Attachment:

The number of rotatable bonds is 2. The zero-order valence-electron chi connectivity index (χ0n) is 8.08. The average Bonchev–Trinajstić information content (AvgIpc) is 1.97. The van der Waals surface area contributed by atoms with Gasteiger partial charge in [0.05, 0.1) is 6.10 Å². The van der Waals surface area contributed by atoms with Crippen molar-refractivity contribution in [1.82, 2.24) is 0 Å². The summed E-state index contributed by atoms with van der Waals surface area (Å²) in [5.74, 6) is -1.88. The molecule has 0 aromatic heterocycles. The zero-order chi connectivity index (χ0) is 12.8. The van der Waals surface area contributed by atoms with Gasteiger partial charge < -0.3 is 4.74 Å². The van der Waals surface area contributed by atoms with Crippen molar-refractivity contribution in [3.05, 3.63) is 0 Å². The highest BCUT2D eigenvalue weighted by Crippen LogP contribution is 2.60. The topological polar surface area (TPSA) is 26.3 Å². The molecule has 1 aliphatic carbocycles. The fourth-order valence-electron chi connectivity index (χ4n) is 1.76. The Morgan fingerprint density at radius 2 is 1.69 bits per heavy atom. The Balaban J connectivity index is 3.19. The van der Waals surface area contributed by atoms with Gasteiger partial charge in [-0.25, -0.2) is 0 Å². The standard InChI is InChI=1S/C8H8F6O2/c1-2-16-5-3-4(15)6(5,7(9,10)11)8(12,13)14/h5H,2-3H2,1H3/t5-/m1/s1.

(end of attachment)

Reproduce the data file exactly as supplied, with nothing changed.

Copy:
The number of rotatable bonds is 2. The zero-order valence-electron chi connectivity index (χ0n) is 8.08. The average Bonchev–Trinajstić information content (AvgIpc) is 1.97. The van der Waals surface area contributed by atoms with Gasteiger partial charge in [0.05, 0.1) is 6.10 Å². The van der Waals surface area contributed by atoms with Crippen molar-refractivity contribution in [1.82, 2.24) is 0 Å². The summed E-state index contributed by atoms with van der Waals surface area (Å²) in [5.74, 6) is -1.88. The molecule has 0 aromatic heterocycles. The zero-order chi connectivity index (χ0) is 12.8. The van der Waals surface area contributed by atoms with Gasteiger partial charge < -0.3 is 4.74 Å². The van der Waals surface area contributed by atoms with Crippen molar-refractivity contribution in [3.05, 3.63) is 0 Å². The highest BCUT2D eigenvalue weighted by Crippen LogP contribution is 2.60. The topological polar surface area (TPSA) is 26.3 Å². The molecule has 1 aliphatic carbocycles. The fourth-order valence-electron chi connectivity index (χ4n) is 1.76. The Morgan fingerprint density at radius 2 is 1.69 bits per heavy atom. The Balaban J connectivity index is 3.19. The van der Waals surface area contributed by atoms with Gasteiger partial charge in [-0.25, -0.2) is 0 Å². The standard InChI is InChI=1S/C8H8F6O2/c1-2-16-5-3-4(15)6(5,7(9,10)11)8(12,13)14/h5H,2-3H2,1H3/t5-/m1/s1.